On principle we don't speculate about the obvious crisis de jour. But, then again, why let the good crisis go to waste? In her short, but poignant, reflection on the reaction of a doomsday cultist, whose cult lost the undue attention it had literary over night, Deirdre makes the point we should keep in mind.
Kali Tribune's Ministry of Logical Hygiene, Historical Continuity and Ego Euthanasia Management hereby issues a statement on ongoing self-righteousness pandemic. We take the common and pervasive notion of every day heroes (nurses, shop assistants, etc.), inflating into saccharine bubble all over the world, and attempt to demonstrate what it can teach us about the deeper causes of our historical moment.
Poetic justice is one of those expressions we occasionally use but when asked what it really means, find it quite hard to explain. In this podcast we'll employ the help of Joseph DeMaistre and his understanding of French Revolution and ensuing terror as an instance of poetical justice and the deeper ordo essendi it stems from.
On last Sunday the carnival in the small Croatian town of Imotski ended up with burning of the mock figure of homosexual couple lovingly cuddling the minuscule puppet of the unpopular politician. The amount of outrage worldwide shocked even the stoic staff of KT's Department of Counterunintelligence and PC Monitoring. Just entering "Croatia outrage" in Google or #Imotski on Twitter around the time this podcast has been published will be enough for you to see what we're talking about.
More or less every thinking man has at one point in his life uttered or at least heard the phrase "X is a-historical" or "Y is not in continuity with history". Admittedly, this doesn't apply to thinking middle aged children one must often deal with in the public sphere of our day, but the question still stands: what exactly do we mean when we claim that something is historically shallow?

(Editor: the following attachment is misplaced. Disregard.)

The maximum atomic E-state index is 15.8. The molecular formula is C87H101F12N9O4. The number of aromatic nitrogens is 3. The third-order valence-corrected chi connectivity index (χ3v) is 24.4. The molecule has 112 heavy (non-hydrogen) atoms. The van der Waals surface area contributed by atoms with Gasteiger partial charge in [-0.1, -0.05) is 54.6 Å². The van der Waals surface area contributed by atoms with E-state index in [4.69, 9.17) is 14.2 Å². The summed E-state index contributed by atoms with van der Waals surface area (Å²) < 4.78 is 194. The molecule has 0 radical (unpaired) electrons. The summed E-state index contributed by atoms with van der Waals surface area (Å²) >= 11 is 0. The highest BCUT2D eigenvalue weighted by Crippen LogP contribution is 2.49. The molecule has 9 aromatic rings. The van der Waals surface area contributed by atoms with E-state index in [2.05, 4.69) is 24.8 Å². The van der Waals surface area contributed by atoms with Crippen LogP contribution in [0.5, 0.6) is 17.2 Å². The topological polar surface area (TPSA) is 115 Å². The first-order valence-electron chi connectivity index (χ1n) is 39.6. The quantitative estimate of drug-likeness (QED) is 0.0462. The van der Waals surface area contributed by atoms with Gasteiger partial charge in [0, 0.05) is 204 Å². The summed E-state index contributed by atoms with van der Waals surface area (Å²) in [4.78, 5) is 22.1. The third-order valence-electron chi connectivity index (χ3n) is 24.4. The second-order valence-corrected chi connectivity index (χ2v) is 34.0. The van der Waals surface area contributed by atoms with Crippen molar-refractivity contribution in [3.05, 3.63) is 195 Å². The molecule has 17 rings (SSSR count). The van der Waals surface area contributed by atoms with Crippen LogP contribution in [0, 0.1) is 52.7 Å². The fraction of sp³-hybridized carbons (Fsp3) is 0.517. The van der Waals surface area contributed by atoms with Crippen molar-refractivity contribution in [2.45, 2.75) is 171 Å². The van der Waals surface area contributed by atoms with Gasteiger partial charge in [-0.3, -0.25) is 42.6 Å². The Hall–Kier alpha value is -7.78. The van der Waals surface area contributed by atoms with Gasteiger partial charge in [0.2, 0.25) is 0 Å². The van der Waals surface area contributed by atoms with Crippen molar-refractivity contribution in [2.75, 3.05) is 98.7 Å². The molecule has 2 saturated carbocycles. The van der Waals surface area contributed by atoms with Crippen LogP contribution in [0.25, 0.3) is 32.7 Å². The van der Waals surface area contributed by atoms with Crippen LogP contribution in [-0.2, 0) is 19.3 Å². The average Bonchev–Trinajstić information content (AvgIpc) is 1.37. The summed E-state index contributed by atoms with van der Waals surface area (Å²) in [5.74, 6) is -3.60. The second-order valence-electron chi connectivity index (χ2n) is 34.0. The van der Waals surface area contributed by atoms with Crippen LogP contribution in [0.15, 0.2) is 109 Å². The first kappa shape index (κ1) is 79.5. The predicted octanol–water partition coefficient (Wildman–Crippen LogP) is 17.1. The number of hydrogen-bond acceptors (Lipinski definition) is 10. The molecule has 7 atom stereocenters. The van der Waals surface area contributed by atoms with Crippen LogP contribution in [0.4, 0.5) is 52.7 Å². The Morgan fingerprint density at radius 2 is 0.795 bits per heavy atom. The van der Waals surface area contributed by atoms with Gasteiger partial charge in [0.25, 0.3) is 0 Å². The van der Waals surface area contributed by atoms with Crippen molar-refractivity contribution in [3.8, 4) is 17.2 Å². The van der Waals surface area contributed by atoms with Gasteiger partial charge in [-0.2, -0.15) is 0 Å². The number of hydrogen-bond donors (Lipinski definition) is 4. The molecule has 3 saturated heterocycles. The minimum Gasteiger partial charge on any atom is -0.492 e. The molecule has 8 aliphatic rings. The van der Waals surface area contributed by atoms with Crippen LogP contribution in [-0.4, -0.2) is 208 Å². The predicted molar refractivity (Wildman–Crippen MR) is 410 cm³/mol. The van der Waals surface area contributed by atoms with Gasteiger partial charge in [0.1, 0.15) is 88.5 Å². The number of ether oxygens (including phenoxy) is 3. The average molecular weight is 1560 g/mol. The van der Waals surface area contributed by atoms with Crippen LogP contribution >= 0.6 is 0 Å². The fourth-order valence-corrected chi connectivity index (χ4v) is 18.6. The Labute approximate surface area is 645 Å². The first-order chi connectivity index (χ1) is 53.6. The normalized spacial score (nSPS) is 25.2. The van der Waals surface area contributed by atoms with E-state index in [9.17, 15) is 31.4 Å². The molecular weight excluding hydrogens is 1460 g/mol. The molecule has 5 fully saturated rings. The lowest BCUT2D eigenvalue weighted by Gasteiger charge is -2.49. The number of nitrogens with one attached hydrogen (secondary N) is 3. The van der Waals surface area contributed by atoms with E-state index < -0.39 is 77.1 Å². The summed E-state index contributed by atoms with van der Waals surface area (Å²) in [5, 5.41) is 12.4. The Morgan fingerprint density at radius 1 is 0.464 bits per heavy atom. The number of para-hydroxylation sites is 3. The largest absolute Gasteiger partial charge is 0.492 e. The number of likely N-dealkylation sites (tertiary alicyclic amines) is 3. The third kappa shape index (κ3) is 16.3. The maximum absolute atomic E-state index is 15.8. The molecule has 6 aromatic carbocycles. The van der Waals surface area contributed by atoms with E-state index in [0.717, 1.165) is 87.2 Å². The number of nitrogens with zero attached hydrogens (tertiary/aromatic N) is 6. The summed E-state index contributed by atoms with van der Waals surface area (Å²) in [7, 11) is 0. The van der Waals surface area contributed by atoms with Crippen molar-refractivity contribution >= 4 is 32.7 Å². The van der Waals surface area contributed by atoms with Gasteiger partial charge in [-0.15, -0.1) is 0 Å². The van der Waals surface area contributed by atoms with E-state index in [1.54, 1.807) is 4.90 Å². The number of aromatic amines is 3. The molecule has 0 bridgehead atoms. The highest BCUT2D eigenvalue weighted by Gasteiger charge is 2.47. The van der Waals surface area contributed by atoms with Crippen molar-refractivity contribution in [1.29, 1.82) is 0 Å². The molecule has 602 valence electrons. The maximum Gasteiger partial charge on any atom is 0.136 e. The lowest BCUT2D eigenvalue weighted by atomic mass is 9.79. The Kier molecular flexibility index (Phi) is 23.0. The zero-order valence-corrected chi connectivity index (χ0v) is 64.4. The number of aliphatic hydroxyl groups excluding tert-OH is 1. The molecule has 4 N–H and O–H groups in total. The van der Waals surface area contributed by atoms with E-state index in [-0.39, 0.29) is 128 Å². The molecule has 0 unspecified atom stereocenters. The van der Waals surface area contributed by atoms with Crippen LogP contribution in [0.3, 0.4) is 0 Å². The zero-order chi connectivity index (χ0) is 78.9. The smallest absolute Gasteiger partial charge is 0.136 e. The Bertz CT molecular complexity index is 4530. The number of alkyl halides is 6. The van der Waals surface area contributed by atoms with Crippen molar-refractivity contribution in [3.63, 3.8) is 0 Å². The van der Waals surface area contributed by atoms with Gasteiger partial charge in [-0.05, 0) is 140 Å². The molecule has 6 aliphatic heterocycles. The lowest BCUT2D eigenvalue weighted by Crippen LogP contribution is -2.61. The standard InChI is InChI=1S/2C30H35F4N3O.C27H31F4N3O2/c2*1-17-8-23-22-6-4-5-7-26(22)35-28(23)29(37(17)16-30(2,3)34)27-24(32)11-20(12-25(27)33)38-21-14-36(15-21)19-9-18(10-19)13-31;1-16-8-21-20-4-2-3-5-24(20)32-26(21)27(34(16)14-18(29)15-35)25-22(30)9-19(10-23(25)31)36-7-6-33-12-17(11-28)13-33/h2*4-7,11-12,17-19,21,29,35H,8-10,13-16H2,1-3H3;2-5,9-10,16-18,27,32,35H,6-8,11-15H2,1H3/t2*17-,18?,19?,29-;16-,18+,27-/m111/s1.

Prompted by the passing of great English conservative philosopher Roger Scruton, we take the opportunity to sketch the distinguishing marks separating what it means to be a conservative and what it means to belong to Tradition, stances only seemingly similar but in actual fact worlds apart from each other. We take Scruton as an exemplary figure of contemporary conservative thought and his attitude towards religion as a starting point and argue that it has very little to do with what might be called a traditional attitude. Further we discuss the understanding of time, eternity and causality peculiar for traditional thought and explain how conservatism is in fact alienated from it. We conclude with a broad sketch of what we see as signs that modernity is actually over, taking into consideration an ongoing dissolution of popular art, i.e. the lowest form of the expression of modern spirit.
We continue discussion of the basic notions of metaphysics with the outline of the profound reality beyond the word "hypostasis". We talk about the profound shift in the understanding that came to pass with the formation of the Christian Tradition on Incarnation and the birth of understanding of hypostasis as implicitly personal being. Also we give a brief outline of the significance of the notion of hypostasis as person to the development of what is usually misunderstood as the modern "discovery" of inviolability of person in both moral and legal terms.
In this podcast of the ongoing "Notions of Metaphysics" series we treat the problem of inverted meaning of traditional notions of metaphysics. We use the example of the complementary opposites of material and formal, something we today understand in precisely opposite way to their original meaning. Why this happens, what are the consequences and how does it influence our everyday life are some of the questions we rise in the course of the podcast.